Relation Between Diabetes and Hygiene
Improved oral hygiene and new-onset diabetes are linked more than we thought. Brushing teeth three times a day or more can lower the risk of developing diabetes by 8 %. On the other hand, dental disease can lead to a 9% increased risk of developing diabetes. Relation between improved dental hygiene and diabetes was published in Diabetologia, the journal of the European Association for the Study of Diabetes (EASD).
Why is Good Oral Hygiene Important?
Experts believe periodontal disease and poor oral hygiene can lead to transient bacteremia and systemic inflammation. According to National Diabetes Statistics Report, 2020, 34.2 million Americans meaning just over 1 in every 10 suffer from diabetes. The numbers would rise if one doesn’t practice good dental hygiene.
Important Points to Note:
- Frequent tooth brushing leads to less chance of developing on-set diabetes
- Missing teeth is attributed to cause diabetes
- Periodontal diseases like Gingivitis, Chronic periodontitis can lead to a higher chance of developing diabetes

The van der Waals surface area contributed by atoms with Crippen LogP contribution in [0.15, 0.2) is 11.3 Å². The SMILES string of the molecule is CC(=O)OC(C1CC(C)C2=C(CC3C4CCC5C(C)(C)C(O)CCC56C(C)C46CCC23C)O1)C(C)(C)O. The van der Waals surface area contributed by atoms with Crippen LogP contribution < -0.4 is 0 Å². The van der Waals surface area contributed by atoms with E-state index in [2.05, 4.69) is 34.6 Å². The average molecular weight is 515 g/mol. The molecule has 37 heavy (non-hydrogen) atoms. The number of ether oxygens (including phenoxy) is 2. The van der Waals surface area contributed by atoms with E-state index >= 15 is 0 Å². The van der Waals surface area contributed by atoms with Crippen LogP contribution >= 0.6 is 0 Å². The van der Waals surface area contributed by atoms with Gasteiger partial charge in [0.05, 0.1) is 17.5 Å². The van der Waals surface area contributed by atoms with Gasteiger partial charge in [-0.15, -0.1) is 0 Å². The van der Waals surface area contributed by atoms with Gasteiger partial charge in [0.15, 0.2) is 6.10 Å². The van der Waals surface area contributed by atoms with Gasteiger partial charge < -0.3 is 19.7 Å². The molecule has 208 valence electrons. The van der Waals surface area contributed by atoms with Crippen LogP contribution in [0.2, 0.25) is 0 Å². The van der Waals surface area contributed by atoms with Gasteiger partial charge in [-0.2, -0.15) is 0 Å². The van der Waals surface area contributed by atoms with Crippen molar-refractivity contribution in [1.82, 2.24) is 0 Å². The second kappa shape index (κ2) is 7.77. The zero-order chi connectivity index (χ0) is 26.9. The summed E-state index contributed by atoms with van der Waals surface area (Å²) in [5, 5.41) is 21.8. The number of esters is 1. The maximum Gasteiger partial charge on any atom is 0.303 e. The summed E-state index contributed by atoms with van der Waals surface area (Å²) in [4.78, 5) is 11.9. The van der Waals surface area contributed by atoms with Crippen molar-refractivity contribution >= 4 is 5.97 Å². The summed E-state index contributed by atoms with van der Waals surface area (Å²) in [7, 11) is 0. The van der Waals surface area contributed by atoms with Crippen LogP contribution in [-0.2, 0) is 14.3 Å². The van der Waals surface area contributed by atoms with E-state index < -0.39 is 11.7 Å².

Tips to Maintain Good Oral Hygiene
- Brushing teeth 3 times a day for at least 2-3 minutes
- Flossing on a regular basis
- Eat healthy food
- Drink fluoridated water & avoid sugary drinks
- Quit smoking and drinking
Important point: Consult dentists twice a year
Myth About Good Hygiene and Diabetes:
Myth: Diabetics are at a greater risk of developing dental cavities
Truth: People who control diabetes don’t have more tooth decay or periodontal diseases than the ones without diabetes. Improved oral hygiene and blood sugar control are the barriers against cavity formation and periodontal disease.
Myth: People with diabetes lose their teeth more often and sooner than people without diabetes
Truth: People who follow a sound dental hygiene routine can avoid losing teeth. Fluoride toothpaste, flossing, and controlled blood sugar are important to reduce periodontal disease.
Myth: Diabetics have a greater chance of contracting infection post oral surgery
Truth: Proper medical care, regulated blood sugar, good dental practices are key to controlling infections post oral surgery. Problems are surgery is common to anyone, be it diabetic or non-diabetic.